*USA Today uses HunterLab equipment to control color production at its printing plants.
*FritoLay uses colorimeters to measure the appearance of its corn chip snacks.
As a privately held company, HunterLab refuses to disclose its earnings performance or market share. But the industry, though small, has roughly a dozen domestic and international contenders, some parts of much larger operations such as Minolta.
One of HunterLab's major competitors is Gardner/Neotec, a division of Pacific Scientific Co. located in Silver Spring. The division includes Gardner Lab, where Richard Hunter once worked and which has been manufacturing appearance measurement equipment since the 1920s, says its president, Joseph J. Sacco.
Sacco said the relatively crowded field makes the marketing end of the business especially important today. Companies must constantly seek to apply their technology, he says, not only to traditional fields like plastics or paints, but also to new ones. Gardner, for instance, is making a special push in cosmetics, Sacco said.
Sacco and Hunter said providing companies individual service attention is essential. Often, Hunter said, ideas for new products are generated from discussions with clients. "You have to help the customer in a lot of cases. He knows he has a color problem, but he doesn't know how to solve it," said Hunter. "We have extensive resources to help a customer solve his problems."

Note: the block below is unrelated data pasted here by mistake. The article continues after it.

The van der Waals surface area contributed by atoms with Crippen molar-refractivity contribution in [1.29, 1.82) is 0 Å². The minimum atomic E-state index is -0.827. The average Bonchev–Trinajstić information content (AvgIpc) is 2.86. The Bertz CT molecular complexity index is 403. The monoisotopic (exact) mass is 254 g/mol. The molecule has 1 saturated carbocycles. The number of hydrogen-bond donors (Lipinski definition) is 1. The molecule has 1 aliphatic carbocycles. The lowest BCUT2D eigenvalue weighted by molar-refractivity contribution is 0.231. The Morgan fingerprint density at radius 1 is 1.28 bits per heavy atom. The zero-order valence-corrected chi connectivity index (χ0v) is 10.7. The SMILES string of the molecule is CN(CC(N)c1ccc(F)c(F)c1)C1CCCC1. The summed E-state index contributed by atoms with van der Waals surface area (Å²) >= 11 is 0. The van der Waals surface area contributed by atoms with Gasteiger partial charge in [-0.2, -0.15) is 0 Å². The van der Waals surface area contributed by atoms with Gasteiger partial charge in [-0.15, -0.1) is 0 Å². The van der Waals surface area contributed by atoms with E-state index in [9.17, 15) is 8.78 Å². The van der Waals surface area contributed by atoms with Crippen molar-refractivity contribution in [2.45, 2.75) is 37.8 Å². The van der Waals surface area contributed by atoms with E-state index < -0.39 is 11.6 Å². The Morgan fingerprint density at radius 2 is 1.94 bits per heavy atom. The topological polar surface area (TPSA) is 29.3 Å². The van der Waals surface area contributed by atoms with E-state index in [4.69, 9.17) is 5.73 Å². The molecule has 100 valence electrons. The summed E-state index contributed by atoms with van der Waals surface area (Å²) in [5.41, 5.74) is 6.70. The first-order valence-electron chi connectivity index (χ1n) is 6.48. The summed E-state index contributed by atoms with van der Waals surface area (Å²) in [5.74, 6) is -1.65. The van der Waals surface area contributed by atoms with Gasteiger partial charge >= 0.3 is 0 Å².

How, for instance, do you make sure that your cookie is as "done" as it ought to be in baking? That's one of the questions one of HunterLab's newest products -- the Qual-Probe -- seeks to answer.
The Qual-Probe is equipped with an electronic sensor that enables companies to measure the appearance of foods -- from cookies and crackers to hamburger buns and potato chips -- as they come down the assembly line. Keebler Cookies already bought one of the $25,000 machines, Hunter said, and other manufacturers are considering purchases.
"There's a real interest in the food industry because there's a real emphasis on quality," Hunter said. "As people become more and more quality-conscious, the market seems to be growing."